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  • 1
    Language: English
    In: International Archives of Occupational and Environmental Health, 2010, Vol.83(1), pp.77-83
    Description: Byline: Sabine Wicker (1,2), Holger F. Rabenau (2) Keywords: Bloodborne viruses; Dental infection control; Needlestick injury; Occupational infections Abstract: Purpose Exposures to bloodborne pathogens pose a serious risk to dental healthcare workers (DHCW). Despite improved methods of preventing exposures like needlestick injuries (NSI), occupational exposures still continue to occur. The purpose of this study was to evaluate the incidence of occupational exposures to patient body fluids among German DHCW, to assess the rate of reporting of such incidents, and to evaluate the association of various factors with these exposures. Methods Data was obtained through an anonymous questionnaire. Results Our study confirms that occupational skills are an important factor concerning NSI. It turned out that dental students (0.74 NSI p. a.) had nearly twice the number of NSI compared with dentists with more or less than 10 years working experience (0.42, 0.49 NSI p. a., respectively, P 〈 0.0001). Overall, 54.3% (n = 144/265) of respondents had sustained at least one NSI in their professional life. Only 28.5% of injured dental students and DHCW reported all of their NSI, the main reason (19.1%) for not reporting NSI was little or no perception of risk on behalf of the respondent. One-fourth of respondents were not wearing a mask and 55.6% were not wearing protective goggles during their last occupational exposures. Conclusions Occupational exposure to blood or body fluids is a common problem among DHCW and dental students. Measures must be adopted by official institutions, public health service, occupational health association and universities in order to reverse this situation. Author Affiliation: (1) Occupational Health Service, Hospital of the Johann Wolfgang Goethe-University of Frankfurt, Theodor-Stern-Kai 7, 60590, Frankfurt am Main, Germany (2) Institute of Medical Virology, Hospital of the Johann Wolfgang Goethe-University of Frankfurt, Paul-Ehrlich-Str. 40, 60596, Frankfurt am Main, Germany Article History: Registration Date: 08/07/2009 Received Date: 21/11/2008 Accepted Date: 08/07/2009 Online Date: 22/07/2009
    Keywords: Bloodborne viruses ; Dental infection control ; Needlestick injury ; Occupational infections
    ISSN: 0340-0131
    E-ISSN: 1432-1246
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  • 2
    Language: English
    In: Vaccine, 17 October 2013, Vol.31(44), pp.5111-5117
    Description: Healthcare personnel (HCP) are at risk from occupational exposure to airborne and bloodborne pathogens, and the risk of infection among HCP is greater than among the general population. The aim of the study was to characterize attitudes toward occupational recommended vaccines as well as the perception of risks of occupationally acquired infections. We surveyed 650 medical students to assess their perception of influenza and hepatitis B and their opinions and beliefs about influenza and hepatitis B vaccines. We found differences between pre-clinical and clinical students regarding the uptake of influenza and hepatitis B vaccines, about the chances of being occupationally infected with influenza or hepatitis B, and about the likelihood of suffering from severe side-effects following immunization. Interestingly, the risk perception varied drastically between the two vaccine-preventable diseases hepatitis B and influenza. Medical students rated the probability of contracting hepatitis B due to a work-related exposure and the severity of disease significantly higher than for influenza, and this may be an explanation for the greater acceptance of the hepatitis B vaccine. Furthermore, our findings suggest that medical students are frequently inaccurate in assessing their own risk level, and their specific knowledge about both diseases and the severity of these diseases proved to be unsatisfactory.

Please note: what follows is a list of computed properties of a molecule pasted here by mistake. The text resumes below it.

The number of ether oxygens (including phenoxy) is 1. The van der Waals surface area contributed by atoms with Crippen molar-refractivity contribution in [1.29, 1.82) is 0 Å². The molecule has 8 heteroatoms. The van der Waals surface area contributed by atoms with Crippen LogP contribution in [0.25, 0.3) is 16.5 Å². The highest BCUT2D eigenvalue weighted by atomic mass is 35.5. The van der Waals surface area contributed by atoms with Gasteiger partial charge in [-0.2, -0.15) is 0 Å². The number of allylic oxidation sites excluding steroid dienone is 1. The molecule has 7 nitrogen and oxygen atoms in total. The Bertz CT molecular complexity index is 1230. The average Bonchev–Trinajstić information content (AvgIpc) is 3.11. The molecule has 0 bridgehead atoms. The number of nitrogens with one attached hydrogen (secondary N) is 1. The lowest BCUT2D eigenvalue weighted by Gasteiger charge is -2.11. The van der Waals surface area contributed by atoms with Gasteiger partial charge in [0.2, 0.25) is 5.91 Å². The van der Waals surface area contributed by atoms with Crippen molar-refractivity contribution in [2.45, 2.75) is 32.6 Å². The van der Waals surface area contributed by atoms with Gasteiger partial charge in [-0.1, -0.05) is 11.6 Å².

Keywords: Infection Control ; Influenza ; Healthcare Personnel ; Hepatitis ; Medical Students ; Vaccination ; Medicine ; Biology ; Veterinary Medicine ; Pharmacy, Therapeutics, & Pharmacology
    ISSN: 0264-410X
    E-ISSN: 1873-2518
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  • 3
    Language: English
    In: PLoS ONE, 01 January 2014, Vol.9(1), p.e86128
    Description: Surface disinfectants are part of broader preventive strategies preventing the transmission of bacteria, fungi and viruses in medical institutions. To evaluate their virucidal efficacy, these products must be tested with appropriate model viruses with different physico-chemical properties under conditions representing practical application in hospitals. The aim of this study was to evaluate a quantitative carrier assay. Furthermore, different putative model viruses like adenovirus type 5 (AdV-5) and different animal parvoviruses were evaluated with respect to their tenacity and practicability in laboratory handling. To evaluate the robustness of the method, some of the viruses were tested in parallel in different laboratories in a multi-center study. Different biocides, which are common active ingredients of surface disinfectants, were used in the test. After drying on stainless steel discs as the carrier, model viruses were exposed to different concentrations of three alcohols, peracetic acid (PAA) or glutaraldehyde (GDA), with a fixed exposure time of 5 minutes. Residual virus was determined after treatment by endpoint titration. All parvoviruses exhibited a similar stability with respect to GDA, while AdV-5 was more susceptible. For PAA, the porcine parvovirus was more sensitive than the other parvoviruses, and again, AdV-5 presented a higher susceptibility than the parvoviruses. All parvoviruses were resistant to alcohols, while AdV-5 was only stable when treated with 2-propanol. The analysis of the results of the multi-center study showed a high reproducibility of this test system. In conclusion, two viruses with different physico-chemical properties can be recommended as appropriate model viruses for the evaluation of the virucidal efficacy of surface disinfectants: AdV-5, which has a high clinical impact, and murine parvovirus (MVM) with the highest practicability among the parvoviruses tested.